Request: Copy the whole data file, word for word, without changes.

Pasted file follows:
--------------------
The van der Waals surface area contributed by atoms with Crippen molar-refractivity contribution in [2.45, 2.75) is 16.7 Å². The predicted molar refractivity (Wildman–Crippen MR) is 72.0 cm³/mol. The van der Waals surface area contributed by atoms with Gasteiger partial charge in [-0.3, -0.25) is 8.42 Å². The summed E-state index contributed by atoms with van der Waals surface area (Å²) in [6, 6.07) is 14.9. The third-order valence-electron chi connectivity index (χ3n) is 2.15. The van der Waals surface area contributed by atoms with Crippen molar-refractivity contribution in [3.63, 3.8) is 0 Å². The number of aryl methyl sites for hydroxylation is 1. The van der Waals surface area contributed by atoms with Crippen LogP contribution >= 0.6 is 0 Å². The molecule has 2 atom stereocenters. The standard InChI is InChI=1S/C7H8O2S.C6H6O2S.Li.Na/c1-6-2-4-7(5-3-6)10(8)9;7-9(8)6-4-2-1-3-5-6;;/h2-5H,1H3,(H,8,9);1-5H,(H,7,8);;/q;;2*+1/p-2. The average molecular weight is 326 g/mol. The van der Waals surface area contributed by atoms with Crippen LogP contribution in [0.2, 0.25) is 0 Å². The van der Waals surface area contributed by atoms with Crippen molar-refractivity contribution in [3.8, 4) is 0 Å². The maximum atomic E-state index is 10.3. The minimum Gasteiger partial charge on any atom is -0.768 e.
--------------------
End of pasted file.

The van der Waals surface area contributed by atoms with Crippen molar-refractivity contribution in [2.45, 2.75) is 16.7 Å². The predicted molar refractivity (Wildman–Crippen MR) is 72.0 cm³/mol. The van der Waals surface area contributed by atoms with Gasteiger partial charge in [-0.3, -0.25) is 8.42 Å². The summed E-state index contributed by atoms with van der Waals surface area (Å²) in [6, 6.07) is 14.9. The third-order valence-electron chi connectivity index (χ3n) is 2.15. The van der Waals surface area contributed by atoms with Crippen molar-refractivity contribution in [3.63, 3.8) is 0 Å². The number of aryl methyl sites for hydroxylation is 1. The van der Waals surface area contributed by atoms with Crippen LogP contribution >= 0.6 is 0 Å². The molecule has 2 atom stereocenters. The standard InChI is InChI=1S/C7H8O2S.C6H6O2S.Li.Na/c1-6-2-4-7(5-3-6)10(8)9;7-9(8)6-4-2-1-3-5-6;;/h2-5H,1H3,(H,8,9);1-5H,(H,7,8);;/q;;2*+1/p-2. The average molecular weight is 326 g/mol. The van der Waals surface area contributed by atoms with Crippen LogP contribution in [0.2, 0.25) is 0 Å². The van der Waals surface area contributed by atoms with Crippen molar-refractivity contribution in [3.8, 4) is 0 Å². The maximum atomic E-state index is 10.3. The minimum Gasteiger partial charge on any atom is -0.768 e.